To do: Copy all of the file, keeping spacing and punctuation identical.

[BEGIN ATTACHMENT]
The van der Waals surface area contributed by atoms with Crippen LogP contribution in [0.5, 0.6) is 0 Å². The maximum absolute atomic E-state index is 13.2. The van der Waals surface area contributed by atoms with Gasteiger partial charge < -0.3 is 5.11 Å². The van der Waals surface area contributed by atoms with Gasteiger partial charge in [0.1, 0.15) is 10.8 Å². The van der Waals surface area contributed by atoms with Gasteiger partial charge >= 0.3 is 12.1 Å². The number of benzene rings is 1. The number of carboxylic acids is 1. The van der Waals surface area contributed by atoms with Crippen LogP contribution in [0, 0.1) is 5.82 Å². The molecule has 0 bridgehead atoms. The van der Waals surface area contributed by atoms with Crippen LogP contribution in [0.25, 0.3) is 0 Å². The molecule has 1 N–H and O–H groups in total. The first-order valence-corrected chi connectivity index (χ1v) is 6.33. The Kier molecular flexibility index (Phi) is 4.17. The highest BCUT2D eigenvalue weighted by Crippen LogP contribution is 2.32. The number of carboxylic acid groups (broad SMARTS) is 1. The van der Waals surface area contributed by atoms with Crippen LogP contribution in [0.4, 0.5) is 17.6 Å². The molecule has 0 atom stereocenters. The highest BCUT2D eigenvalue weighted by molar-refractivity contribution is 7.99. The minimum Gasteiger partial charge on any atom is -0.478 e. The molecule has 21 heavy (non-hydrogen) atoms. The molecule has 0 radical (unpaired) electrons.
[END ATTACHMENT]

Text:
The van der Waals surface area contributed by atoms with Crippen LogP contribution in [0.5, 0.6) is 0 Å². The maximum absolute atomic E-state index is 13.2. The van der Waals surface area contributed by atoms with Gasteiger partial charge < -0.3 is 5.11 Å². The van der Waals surface area contributed by atoms with Gasteiger partial charge in [0.1, 0.15) is 10.8 Å². The van der Waals surface area contributed by atoms with Gasteiger partial charge >= 0.3 is 12.1 Å². The number of benzene rings is 1. The number of carboxylic acids is 1. The van der Waals surface area contributed by atoms with Crippen LogP contribution in [0, 0.1) is 5.82 Å². The molecule has 0 bridgehead atoms. The van der Waals surface area contributed by atoms with Crippen LogP contribution in [0.25, 0.3) is 0 Å². The molecule has 1 N–H and O–H groups in total. The first-order valence-corrected chi connectivity index (χ1v) is 6.33. The Kier molecular flexibility index (Phi) is 4.17. The highest BCUT2D eigenvalue weighted by Crippen LogP contribution is 2.32. The number of carboxylic acid groups (broad SMARTS) is 1. The van der Waals surface area contributed by atoms with Crippen LogP contribution in [0.4, 0.5) is 17.6 Å². The molecule has 0 atom stereocenters. The highest BCUT2D eigenvalue weighted by molar-refractivity contribution is 7.99. The minimum Gasteiger partial charge on any atom is -0.478 e. The molecule has 21 heavy (non-hydrogen) atoms. The molecule has 0 radical (unpaired) electrons.